• Sleeping on one’s side with the knees drawn up in a fetal position can help open up the joints in the spine and relieve pressure by reducing the curvature of the spine. Always sleep on a firm surface.    
  • Don’t try to lift objects that are too heavy. Lift from the knees, pull the stomach muscles in, and keep the head down and in line with a straight back. When lifting, keep objects close to the body. Do not twist when lifting.    
  • Quit smoking. Smoking reduces blood flow to the lower spine, which can contribute to spinal disc degeneration. Smoking also increases the risk of osteoporosis and impedes healing. Coughing due to heavy smoking also may cause back pain.

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What research is being done?

The mission of the National Institute of Neurological Disorders and Stroke (NINDS) is to seek fundamental knowledge of the brain and nervous system and to use that knowledge to reduce the burden of neurological disease. NINDS is a component of the National Institutes of Health (NIH), the leading supporter of biomedical research in the world.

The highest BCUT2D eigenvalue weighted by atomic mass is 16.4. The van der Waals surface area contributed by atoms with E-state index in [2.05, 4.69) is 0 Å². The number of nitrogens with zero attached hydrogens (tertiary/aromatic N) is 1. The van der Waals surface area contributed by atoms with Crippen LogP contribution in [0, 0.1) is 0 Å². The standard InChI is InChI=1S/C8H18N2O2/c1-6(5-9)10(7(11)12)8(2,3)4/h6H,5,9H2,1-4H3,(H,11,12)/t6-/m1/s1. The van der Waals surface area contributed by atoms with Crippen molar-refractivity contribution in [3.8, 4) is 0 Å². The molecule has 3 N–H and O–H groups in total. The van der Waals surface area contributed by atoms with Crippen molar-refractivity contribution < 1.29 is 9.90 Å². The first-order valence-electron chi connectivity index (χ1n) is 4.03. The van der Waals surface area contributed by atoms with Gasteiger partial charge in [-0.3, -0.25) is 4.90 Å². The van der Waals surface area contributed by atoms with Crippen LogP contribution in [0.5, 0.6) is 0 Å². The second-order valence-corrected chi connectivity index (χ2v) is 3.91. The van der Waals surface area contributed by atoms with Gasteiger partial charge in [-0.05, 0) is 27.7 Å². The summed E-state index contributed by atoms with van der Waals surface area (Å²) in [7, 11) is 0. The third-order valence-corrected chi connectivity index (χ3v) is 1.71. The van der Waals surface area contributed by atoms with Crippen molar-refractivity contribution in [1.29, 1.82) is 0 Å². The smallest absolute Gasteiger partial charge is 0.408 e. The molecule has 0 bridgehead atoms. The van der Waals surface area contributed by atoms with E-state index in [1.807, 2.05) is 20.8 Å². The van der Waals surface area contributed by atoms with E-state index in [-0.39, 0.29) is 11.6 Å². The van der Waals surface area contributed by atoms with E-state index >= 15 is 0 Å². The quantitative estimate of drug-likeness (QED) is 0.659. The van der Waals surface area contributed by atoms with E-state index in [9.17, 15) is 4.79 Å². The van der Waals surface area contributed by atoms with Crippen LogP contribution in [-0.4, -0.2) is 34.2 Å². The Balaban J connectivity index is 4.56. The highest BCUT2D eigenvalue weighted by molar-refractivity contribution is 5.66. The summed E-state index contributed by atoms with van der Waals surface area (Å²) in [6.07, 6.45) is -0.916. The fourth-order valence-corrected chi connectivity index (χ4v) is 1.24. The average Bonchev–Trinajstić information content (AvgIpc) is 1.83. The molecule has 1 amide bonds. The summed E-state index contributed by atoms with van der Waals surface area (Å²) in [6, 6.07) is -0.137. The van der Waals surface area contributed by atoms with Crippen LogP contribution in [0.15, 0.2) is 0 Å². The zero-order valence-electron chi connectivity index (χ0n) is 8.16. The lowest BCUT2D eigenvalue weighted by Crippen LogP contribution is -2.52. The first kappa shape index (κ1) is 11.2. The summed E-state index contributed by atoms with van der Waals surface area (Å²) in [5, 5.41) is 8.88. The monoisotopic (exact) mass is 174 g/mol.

As a primary supporter of research on pain and pain mechanisms, NINDS is a member of the NIH Pain Consortium, which was established to promote collaboration among the many NIH Institutes and Centers with research programs and activities addressing pain. On an even broader scale, NIH participates in the Interagency Pain Research Coordinating Committee, a federal advisory committee that coordinates research across other U.S. Department of Health and Human Services agencies as well as the Departments of Defense and Veterans Affairs.

The NIH HEAL (Helping to End Addiction Long-term) Initiative, launched in April 2018, is a trans-NIH effort (which NINDS co-leads) that aims to prevent opioid addiction and provide more non-drug treatment options for chronic pain. Back pain is one of the most common pain conditions worldwide and is a major contributor to the prescribing and use of opioids in America. The treatment of low back pain is a specific area of focus of the Initiative. The Back Pain Consortium established through HEAL will conduct studies to better understand the mechanisms of common pain conditions such as chronic low back pain, develop improved diagnostic and treatment tools, and identify, prioritize, and test therapies that reduce the need for opioid use for millions of Americans. For more about the HEAL Initiative, see https://www.nih.gov/heal-initiative.